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Authority record

O'Brien Family

  • Person

Thomas O'Brien was the first O'Brien to arrive at L'anse au L'oup, Labrador from Bonavista, Bonavista Bay in the late 1850's. He married Margaret Hogan from St. John's and had four children. Following Margaret's death, Thomas married Elizabeth Ann Barney of L'anse au L'oup and they had five children. The O'Brien family has since continued for many generations.

Martin Blackmore

  • Person
  • 1842-1848

Rev. Martin Blackmore was the first missionary priest in Burgeo.

J.J Curling

  • Person
  • 1844-1906

Clergyman. Born England. Educated Harrow; Royal Military College; Oxford University. In 1865 he graduated from military college with a commission in the Royal Engineers. In 1869 he went to Bermuda as the aide de camp to the Governor, Sir F. Chauman, and returned to England in the following year. Shortly afterwards he offered his yacht, the Skylark, later known as the Lavrock, to Bishop Edward Feild qv, whose Newfoundland church ship, the Star, had been lost. The Bishop accepted the gift and in 1872 Curling sailed it to Newfoundland and presented it to Feild in St. John's. Curling was deeply affected by the conditions in the Colony and when he returned to England, he retired from the Royal Engineers and left England again to become a missionary in Newfoundland. In 1873 he was ordained a deacon in St. John's, and in that year he was sent to the Mission in the Bay of Islands qv. In the following year, he was ordained a priest, and in 1880 he was appointed Rural Dean for the Strait of Belle Isle. He was very active during his time in Newfoundland and used his engineering background to design and build a number of churches and schools on the west coast. In 1886 he left the Mission to return to Oriel College, Oxford. He visited Newfoundland in 1887 and 1889, and at the end of the latter visit he sailed the Lapper, a ship he had designed and built in Newfoundland, back to England.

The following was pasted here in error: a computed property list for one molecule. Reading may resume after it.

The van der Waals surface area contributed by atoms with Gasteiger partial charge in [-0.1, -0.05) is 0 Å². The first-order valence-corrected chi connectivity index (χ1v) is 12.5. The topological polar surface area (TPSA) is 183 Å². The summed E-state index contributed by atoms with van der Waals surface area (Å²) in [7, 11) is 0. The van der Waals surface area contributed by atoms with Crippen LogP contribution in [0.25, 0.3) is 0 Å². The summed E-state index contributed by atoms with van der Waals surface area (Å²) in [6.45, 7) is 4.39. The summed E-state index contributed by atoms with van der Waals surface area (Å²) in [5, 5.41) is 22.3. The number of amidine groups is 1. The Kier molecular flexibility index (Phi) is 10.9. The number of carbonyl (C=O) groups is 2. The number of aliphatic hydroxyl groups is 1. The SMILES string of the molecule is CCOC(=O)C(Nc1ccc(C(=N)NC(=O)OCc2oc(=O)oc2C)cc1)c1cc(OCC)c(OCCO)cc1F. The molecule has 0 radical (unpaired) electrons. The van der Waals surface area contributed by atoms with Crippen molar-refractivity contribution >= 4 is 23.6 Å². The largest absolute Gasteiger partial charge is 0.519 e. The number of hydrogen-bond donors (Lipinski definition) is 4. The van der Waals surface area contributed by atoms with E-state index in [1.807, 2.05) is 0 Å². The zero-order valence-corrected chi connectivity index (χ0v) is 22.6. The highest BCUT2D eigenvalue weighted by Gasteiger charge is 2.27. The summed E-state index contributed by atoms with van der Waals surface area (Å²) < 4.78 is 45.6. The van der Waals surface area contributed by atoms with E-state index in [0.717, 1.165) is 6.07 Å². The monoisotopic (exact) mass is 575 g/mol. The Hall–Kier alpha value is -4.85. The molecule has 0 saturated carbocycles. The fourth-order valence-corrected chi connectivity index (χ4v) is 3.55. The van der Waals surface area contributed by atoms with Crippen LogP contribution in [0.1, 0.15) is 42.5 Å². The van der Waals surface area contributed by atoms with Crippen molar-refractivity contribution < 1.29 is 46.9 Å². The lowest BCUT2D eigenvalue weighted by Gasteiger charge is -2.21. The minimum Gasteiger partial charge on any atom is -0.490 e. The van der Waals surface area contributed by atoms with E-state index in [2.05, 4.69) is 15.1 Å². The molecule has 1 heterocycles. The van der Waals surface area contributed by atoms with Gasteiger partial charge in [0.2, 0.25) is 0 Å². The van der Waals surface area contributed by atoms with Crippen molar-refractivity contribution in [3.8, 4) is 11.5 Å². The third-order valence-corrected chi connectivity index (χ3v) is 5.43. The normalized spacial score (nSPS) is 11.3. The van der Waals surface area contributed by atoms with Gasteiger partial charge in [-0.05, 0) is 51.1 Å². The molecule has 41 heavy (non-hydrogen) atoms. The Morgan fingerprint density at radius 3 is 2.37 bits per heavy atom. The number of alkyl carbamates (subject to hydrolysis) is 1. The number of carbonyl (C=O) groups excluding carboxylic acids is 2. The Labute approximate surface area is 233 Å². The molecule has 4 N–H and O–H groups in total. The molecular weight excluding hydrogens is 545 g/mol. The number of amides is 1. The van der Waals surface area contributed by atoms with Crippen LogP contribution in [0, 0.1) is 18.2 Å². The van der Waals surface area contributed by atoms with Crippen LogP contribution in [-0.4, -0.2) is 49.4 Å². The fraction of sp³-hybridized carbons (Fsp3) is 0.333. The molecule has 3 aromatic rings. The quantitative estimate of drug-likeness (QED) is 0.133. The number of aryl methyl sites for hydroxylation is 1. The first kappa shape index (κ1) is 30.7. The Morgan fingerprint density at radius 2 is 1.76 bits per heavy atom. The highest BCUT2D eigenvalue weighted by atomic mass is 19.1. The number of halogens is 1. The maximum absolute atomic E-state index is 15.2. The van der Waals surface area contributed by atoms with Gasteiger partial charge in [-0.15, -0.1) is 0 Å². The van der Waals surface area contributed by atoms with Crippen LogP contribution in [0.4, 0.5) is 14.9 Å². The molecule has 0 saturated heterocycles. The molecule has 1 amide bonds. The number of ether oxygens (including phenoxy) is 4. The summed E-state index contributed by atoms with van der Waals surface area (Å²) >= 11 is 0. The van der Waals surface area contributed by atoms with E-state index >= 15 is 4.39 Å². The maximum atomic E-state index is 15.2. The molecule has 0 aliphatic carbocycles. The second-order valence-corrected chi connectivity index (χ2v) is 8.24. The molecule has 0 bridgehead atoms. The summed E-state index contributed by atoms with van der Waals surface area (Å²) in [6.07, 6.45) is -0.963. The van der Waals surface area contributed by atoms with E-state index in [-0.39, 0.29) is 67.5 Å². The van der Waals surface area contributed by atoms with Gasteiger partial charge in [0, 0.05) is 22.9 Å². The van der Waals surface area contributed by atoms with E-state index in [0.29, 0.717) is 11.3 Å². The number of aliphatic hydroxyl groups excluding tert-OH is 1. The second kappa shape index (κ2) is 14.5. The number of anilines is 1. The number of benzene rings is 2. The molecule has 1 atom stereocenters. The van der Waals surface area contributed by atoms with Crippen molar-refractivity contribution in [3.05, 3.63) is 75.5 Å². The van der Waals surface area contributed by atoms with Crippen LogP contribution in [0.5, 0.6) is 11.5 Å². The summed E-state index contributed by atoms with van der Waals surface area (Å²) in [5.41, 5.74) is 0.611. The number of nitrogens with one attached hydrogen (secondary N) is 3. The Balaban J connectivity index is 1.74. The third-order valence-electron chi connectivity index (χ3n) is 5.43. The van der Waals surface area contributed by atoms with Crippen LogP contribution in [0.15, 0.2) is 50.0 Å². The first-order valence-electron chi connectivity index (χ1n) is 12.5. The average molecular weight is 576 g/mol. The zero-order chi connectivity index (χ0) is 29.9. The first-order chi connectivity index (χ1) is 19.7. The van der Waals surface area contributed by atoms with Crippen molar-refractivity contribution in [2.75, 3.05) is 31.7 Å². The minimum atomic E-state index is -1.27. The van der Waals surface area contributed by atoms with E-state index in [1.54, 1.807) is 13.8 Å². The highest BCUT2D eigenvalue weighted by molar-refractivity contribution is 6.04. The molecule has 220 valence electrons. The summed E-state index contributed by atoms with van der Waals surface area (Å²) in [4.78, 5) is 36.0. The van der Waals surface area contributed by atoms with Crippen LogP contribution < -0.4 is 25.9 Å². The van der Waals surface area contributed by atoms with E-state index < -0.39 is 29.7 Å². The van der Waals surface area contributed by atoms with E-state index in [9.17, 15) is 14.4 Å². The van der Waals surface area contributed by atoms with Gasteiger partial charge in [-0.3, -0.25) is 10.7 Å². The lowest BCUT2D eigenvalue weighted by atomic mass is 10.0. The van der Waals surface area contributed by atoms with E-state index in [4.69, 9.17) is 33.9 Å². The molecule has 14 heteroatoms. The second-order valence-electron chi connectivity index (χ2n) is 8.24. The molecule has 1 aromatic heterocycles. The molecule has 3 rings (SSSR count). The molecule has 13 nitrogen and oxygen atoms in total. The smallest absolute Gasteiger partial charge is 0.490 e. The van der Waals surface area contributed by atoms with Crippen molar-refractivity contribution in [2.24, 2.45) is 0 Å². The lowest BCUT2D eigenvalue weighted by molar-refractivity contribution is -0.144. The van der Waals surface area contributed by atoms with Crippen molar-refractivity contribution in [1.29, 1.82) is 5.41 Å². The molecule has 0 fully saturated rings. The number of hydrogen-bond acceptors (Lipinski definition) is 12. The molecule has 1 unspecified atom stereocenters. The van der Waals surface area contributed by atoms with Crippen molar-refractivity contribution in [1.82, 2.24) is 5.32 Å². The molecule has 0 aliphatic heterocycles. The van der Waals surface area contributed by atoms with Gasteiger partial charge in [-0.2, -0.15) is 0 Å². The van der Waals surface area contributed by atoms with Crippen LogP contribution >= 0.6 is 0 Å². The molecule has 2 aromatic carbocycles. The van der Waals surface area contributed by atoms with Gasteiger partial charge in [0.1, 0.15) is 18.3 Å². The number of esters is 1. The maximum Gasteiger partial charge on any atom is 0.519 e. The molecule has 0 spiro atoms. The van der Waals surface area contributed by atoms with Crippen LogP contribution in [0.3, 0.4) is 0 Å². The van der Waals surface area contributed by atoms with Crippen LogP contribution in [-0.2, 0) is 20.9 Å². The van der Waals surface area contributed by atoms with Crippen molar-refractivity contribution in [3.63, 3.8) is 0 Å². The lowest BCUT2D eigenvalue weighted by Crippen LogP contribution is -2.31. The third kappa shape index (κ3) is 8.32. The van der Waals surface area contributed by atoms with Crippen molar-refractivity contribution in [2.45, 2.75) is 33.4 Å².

In 1891 he returned to Newfoundland to take up a one-year position as Principal of Queen's College qv in St. John's. He did not return to the Colony after he left in 1892.
In 1904 the community of Birchy Cove in the Bay of Islands changed its name to Curling qv in honour of him.

J. Small

  • Person
  • 1845-1933

Businessman; magistrate. Born Massachusetts. Small moved to Lower Burgeo in 1861 to work in his family's fishery supply business. By 1870 he was manager of the firm, and in 1877 was appointed justice of the peace for the community. in 1890 he was appointed district magistrate for Burgeo and LaPoile. After his retirement, in 1915, Small compiled what he called "vital statistics of Burgeo", concerning the early history of the area. After his death a local clergyman, the Rev. John Cunningham, edited the material and submitted it to the Newfoundland Quarterly, which published it in instalments in 1940 and 1941.

William G. Legge

  • Person
  • 1968-1978

Bishop Legge was Curate at Channel and Rector in the parishes of Botwood and Bell Island. He was made Archdeacon of Avalon by Bishop Phillip Abraham. He also served as secretary of the Diocese before becoming Bishop. In May, 1973, Bishop Legge was awarded an Honorary Doctor of Divinity Degree from the University of King's College, Halifax.

Torsten Anderson

  • Person

Torsten Anderson (Feb. 9, 1834-19-) was born in Norway. He came to Labrador in the late 1840's as an employee of the Hudson's Bay Company. Torsten's real name was Torstein Kverna. Torstein is an old Norwegian spelling and pronunciation of Torsten. He changed his surname to Anderson in Labrador because Kverna was too difficult to pronounce, and because his father's name was Anders. The name Anders had been in the family for about two hundred years when Torsten was born. Torsten Anderson was the first man to settle in Makkovik, Labrador. He married Mary Thomas in 1859 and had a family of six boys and four girls.

Samuel J. Broomfield

  • Person